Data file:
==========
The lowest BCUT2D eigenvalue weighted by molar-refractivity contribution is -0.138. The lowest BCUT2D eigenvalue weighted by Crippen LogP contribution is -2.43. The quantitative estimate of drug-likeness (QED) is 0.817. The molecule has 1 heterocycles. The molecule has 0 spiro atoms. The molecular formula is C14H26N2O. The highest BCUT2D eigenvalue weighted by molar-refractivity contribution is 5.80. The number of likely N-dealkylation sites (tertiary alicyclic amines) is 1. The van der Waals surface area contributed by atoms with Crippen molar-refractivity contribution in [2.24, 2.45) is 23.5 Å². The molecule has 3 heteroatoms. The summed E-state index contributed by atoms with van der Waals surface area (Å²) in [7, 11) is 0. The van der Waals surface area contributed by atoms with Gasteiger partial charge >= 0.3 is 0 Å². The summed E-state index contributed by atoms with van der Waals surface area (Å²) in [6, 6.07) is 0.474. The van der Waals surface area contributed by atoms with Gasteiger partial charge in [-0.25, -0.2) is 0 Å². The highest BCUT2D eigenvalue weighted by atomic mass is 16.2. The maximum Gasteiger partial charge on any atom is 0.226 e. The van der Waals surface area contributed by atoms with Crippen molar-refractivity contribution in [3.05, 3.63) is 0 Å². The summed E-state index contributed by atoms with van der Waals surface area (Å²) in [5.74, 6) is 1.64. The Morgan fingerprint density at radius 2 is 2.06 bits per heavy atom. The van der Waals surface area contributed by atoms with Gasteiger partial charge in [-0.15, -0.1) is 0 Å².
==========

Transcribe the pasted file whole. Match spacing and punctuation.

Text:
The lowest BCUT2D eigenvalue weighted by molar-refractivity contribution is -0.138. The lowest BCUT2D eigenvalue weighted by Crippen LogP contribution is -2.43. The quantitative estimate of drug-likeness (QED) is 0.817. The molecule has 1 heterocycles. The molecule has 0 spiro atoms. The molecular formula is C14H26N2O. The highest BCUT2D eigenvalue weighted by molar-refractivity contribution is 5.80. The number of likely N-dealkylation sites (tertiary alicyclic amines) is 1. The van der Waals surface area contributed by atoms with Crippen molar-refractivity contribution in [2.24, 2.45) is 23.5 Å². The molecule has 3 heteroatoms. The summed E-state index contributed by atoms with van der Waals surface area (Å²) in [7, 11) is 0. The van der Waals surface area contributed by atoms with Gasteiger partial charge >= 0.3 is 0 Å². The summed E-state index contributed by atoms with van der Waals surface area (Å²) in [6, 6.07) is 0.474. The van der Waals surface area contributed by atoms with Gasteiger partial charge in [-0.25, -0.2) is 0 Å². The highest BCUT2D eigenvalue weighted by atomic mass is 16.2. The maximum Gasteiger partial charge on any atom is 0.226 e. The van der Waals surface area contributed by atoms with Crippen molar-refractivity contribution in [3.05, 3.63) is 0 Å². The summed E-state index contributed by atoms with van der Waals surface area (Å²) in [5.74, 6) is 1.64. The Morgan fingerprint density at radius 2 is 2.06 bits per heavy atom. The van der Waals surface area contributed by atoms with Gasteiger partial charge in [-0.15, -0.1) is 0 Å².